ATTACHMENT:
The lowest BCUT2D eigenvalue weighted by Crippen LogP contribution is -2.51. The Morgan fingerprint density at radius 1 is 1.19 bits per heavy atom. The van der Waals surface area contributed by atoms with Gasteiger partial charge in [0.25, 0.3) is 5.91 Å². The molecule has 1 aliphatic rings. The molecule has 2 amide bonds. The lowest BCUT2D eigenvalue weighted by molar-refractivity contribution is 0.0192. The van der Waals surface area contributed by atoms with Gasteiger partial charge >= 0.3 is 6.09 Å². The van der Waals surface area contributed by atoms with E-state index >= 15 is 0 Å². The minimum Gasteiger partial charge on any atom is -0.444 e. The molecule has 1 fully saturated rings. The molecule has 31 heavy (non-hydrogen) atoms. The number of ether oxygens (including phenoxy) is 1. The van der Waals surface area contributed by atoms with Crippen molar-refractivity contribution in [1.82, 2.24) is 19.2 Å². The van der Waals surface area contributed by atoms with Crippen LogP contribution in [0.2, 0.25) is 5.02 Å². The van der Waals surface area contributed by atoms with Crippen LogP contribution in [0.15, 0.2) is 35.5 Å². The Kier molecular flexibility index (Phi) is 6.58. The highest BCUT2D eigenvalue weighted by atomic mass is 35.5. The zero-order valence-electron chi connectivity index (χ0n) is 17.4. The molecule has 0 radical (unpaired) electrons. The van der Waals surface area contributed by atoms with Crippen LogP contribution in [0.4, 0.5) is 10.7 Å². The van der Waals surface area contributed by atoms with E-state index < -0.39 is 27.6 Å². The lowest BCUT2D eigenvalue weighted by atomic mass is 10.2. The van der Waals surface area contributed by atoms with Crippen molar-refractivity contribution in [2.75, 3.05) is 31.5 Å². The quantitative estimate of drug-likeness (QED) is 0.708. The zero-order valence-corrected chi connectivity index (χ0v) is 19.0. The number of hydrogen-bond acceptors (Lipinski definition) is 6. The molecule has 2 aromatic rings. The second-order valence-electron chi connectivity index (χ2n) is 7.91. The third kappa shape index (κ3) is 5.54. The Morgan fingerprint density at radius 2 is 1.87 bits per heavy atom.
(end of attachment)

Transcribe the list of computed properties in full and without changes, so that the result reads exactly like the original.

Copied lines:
The lowest BCUT2D eigenvalue weighted by Crippen LogP contribution is -2.51. The Morgan fingerprint density at radius 1 is 1.19 bits per heavy atom. The van der Waals surface area contributed by atoms with Gasteiger partial charge in [0.25, 0.3) is 5.91 Å². The molecule has 1 aliphatic rings. The molecule has 2 amide bonds. The lowest BCUT2D eigenvalue weighted by molar-refractivity contribution is 0.0192. The van der Waals surface area contributed by atoms with Gasteiger partial charge >= 0.3 is 6.09 Å². The van der Waals surface area contributed by atoms with E-state index >= 15 is 0 Å². The minimum Gasteiger partial charge on any atom is -0.444 e. The molecule has 1 fully saturated rings. The molecule has 31 heavy (non-hydrogen) atoms. The number of ether oxygens (including phenoxy) is 1. The van der Waals surface area contributed by atoms with Crippen molar-refractivity contribution in [1.82, 2.24) is 19.2 Å². The van der Waals surface area contributed by atoms with Crippen LogP contribution in [0.2, 0.25) is 5.02 Å². The van der Waals surface area contributed by atoms with Crippen LogP contribution in [0.15, 0.2) is 35.5 Å². The Kier molecular flexibility index (Phi) is 6.58. The highest BCUT2D eigenvalue weighted by atomic mass is 35.5. The zero-order valence-electron chi connectivity index (χ0n) is 17.4. The molecule has 0 radical (unpaired) electrons. The van der Waals surface area contributed by atoms with Crippen LogP contribution in [0.4, 0.5) is 10.7 Å². The van der Waals surface area contributed by atoms with E-state index < -0.39 is 27.6 Å². The lowest BCUT2D eigenvalue weighted by atomic mass is 10.2. The van der Waals surface area contributed by atoms with Crippen molar-refractivity contribution in [2.75, 3.05) is 31.5 Å². The quantitative estimate of drug-likeness (QED) is 0.708. The zero-order valence-corrected chi connectivity index (χ0v) is 19.0. The number of hydrogen-bond acceptors (Lipinski definition) is 6. The molecule has 2 aromatic rings. The second-order valence-electron chi connectivity index (χ2n) is 7.91. The third kappa shape index (κ3) is 5.54. The Morgan fingerprint density at radius 2 is 1.87 bits per heavy atom.